Rapaport Magazine
Markets & Pricing

Jewelers foresee drop in spending

Consumers are getting both more cautious and more casual in their shopping as the dust settles after Covid-19.

By Lara Ewen
After seasons of growth, the Covid-19 boom may be letting up, according to jewelry store owners. They report a slight slowdown over the summer compared with previous months, which is normal in most years but novel after last year’s strong showing. Still, bridal is strong, and the coming fall might be a good bellwether for setting post-coronavirus expectations.

Not sustainable

Business is beginning to slow for Ted Koester, owner of Herzog Jewelers in Fort Mitchell, Kentucky. “[The] last two years, it’s been phenomenal for jewelry stores,” he says. “But the growth last year and a half or two years isn’t sustainable.”

With travel coming back, his customers are spending money on non-jewelry luxury items, so he thinks business is settling back into pre-pandemic numbers. “You have maybe a month that’s up, maybe a month that’s down. It’s no longer rocket-ship, back-to-back peak months. People are still spending money, but they’re a little more cautious, or they’re spending money in other categories besides jewelry.”

Jean Z. Poh has also noticed some changes. “Women are much more into pieces that can be worn every day,” says the CEO of jewelry brand Cadar, which has robust online and wholesale operations as well as a New York showroom. “The pandemic shifted people’s mind-sets about jewelry. Certain looks have gotten more casual, so we’re seeing a lot more everyday statement jewelry, rather than gala pieces.”

She points to “a larger emphasis on chunky gold pieces and statement earrings,” highlighting hoops and yellow gold among the summer trends. For fall and winter, Poh is seeing a shift toward lariats and pinky rings.

Engagement and gifting going steady

Diamond engagement rings are selling very well right now, according to Scott Sulli, co-owner of Sulli Jewelers in New York.

“Any size, any scale seems to be the most popular right now,” he says. Round stones comprise the majority of his business, followed by cushions.

He points to the pandemic as a reason for the increased bridal interest. “Everybody went through those years of Covid-19,” he comments. “It either made you or broke you as far as relationships. So people that persevered and made it through, that’s why you’re seeing an influx of engagements. There’s an uptick in engagement, and a lot of younger people shopping.”

Self-purchasing and gifting are also strong, Poh relates. “With the economic instability right now, people are leaning really hard into gold. Jewelry gets benefits from that. We see both self-purchases and men purchasing for their significant others.”

Spending is also starting to go up, with the median price point for Poh’s customers at about $6,000. “People are actually spending more on jewelry than they used to,” she says. “Like $20,000 or $30,000 for an everyday ring — not an engagement ring or a cocktail ring.”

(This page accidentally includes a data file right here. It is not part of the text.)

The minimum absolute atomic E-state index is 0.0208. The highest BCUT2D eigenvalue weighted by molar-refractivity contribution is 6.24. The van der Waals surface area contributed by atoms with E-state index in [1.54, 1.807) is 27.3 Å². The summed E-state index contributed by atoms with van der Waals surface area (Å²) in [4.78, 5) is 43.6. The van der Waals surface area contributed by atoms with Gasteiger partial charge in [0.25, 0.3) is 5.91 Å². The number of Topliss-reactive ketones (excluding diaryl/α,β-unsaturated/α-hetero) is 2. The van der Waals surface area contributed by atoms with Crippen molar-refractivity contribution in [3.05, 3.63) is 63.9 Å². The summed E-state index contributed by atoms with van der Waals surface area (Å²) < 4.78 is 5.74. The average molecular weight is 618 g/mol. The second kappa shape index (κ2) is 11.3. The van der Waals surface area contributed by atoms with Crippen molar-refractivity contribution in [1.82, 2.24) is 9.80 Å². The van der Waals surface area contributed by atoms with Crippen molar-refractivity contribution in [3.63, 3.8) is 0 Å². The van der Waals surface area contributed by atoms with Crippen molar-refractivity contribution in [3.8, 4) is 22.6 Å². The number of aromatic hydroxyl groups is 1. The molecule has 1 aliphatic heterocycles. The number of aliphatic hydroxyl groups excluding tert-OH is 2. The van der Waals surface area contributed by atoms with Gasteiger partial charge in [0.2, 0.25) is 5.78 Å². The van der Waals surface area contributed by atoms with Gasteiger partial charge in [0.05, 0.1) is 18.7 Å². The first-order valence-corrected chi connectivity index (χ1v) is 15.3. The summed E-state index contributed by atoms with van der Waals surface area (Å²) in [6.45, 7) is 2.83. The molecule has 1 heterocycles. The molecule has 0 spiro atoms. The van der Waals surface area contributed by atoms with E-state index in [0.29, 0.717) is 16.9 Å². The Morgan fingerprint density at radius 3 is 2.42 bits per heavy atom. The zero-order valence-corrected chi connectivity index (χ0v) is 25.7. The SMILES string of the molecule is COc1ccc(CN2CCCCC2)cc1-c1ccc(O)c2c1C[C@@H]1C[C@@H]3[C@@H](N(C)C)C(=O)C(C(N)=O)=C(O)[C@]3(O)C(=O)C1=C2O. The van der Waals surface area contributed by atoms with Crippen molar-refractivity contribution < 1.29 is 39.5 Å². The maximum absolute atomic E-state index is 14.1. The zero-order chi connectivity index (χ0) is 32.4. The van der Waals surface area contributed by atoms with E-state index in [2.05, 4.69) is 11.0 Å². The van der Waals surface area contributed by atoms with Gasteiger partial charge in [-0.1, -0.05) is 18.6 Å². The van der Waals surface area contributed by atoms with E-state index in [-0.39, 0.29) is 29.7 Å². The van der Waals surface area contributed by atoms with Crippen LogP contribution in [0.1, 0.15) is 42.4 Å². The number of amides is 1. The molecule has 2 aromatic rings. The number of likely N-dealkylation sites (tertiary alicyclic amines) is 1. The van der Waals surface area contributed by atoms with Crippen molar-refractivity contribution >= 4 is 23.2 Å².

That said, she is experiencing a drop-off in the lower price ranges. “Categories like $1,000 purchases — those customers will be impacted by any kind of economic instability, and so they might slow their spending a bit.”

The mood in the market

Sulli believes jewelry shopping may begin to soften as the economy shifts. “Depending on how the economy goes, people spend less money on jewelry,” he says. “It’s not a necessity. People still get engaged, but they might scale down.”

Cryptocurrency fluctuations have also been a factor, adds Poh. “There was a lot of crypto money floating around, and that really boosted shopping and consumerism in general.”

Online sales are a big part of her brand’s strategy, she continues. “Now that the crypto market has taken a hit, sales might be a tick more conservative for the third quarter. But I can’t really make a prediction in terms of large swings.”

People in the upper middle class and higher income brackets are still spending, according to Koester.

“People who have money, have money,” he says. “People who don’t have money, don’t have money. I do think Christmas and the fourth quarter this year will have lower traffic and a lower price point, but I don’t think it’s going to be gloom and doom. People are going to spend less money on an average ticket than they did the for last two years.”

Increased travel is also taking a bite out of jewelry sales, he suggests. “I know people during Covid-19 who bought a $15,000 or $20,000 ring because they canceled their trip to Hawaii. This Christmas or next year, they’ll spend that $25,000 on a trip rather than a ring or a pendant.”

By the numbers
  • Fancy-color diamond prices for the second quarter were up 0.8% compared with the previous three months, and 3.1% year on year.

  • US jewelry sales grew 19% year on year in July, and were 109% higher than in the same month of 2019.

  • July e-commerce spending in the US rose 21% year on year as shoppers shelled out $73.7 billion online. Still, that figure was 1% lower than June’s total and 6% below May’s.

  • Swiss watch exports climbed 8% year on year in July to CHF 2.22 billion ($2.32 billion), with shipments to the US increasing 14% to CHF 323.3 million ($338.8 million).

  • The number of active US jewelry companies continued to decline in the second quarter, with 161 businesses shuttering compared with 143 a year earlier.

Sources: Fancy Color Research Foundation (FCRF), Mastercard SpendingPulse, Adobe, Federation of the Swiss Watch Industry, Jewelers Board of Trade (JBT)

Article from the Rapaport Magazine - September 2022. To subscribe click here.

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Tags: Lara Ewen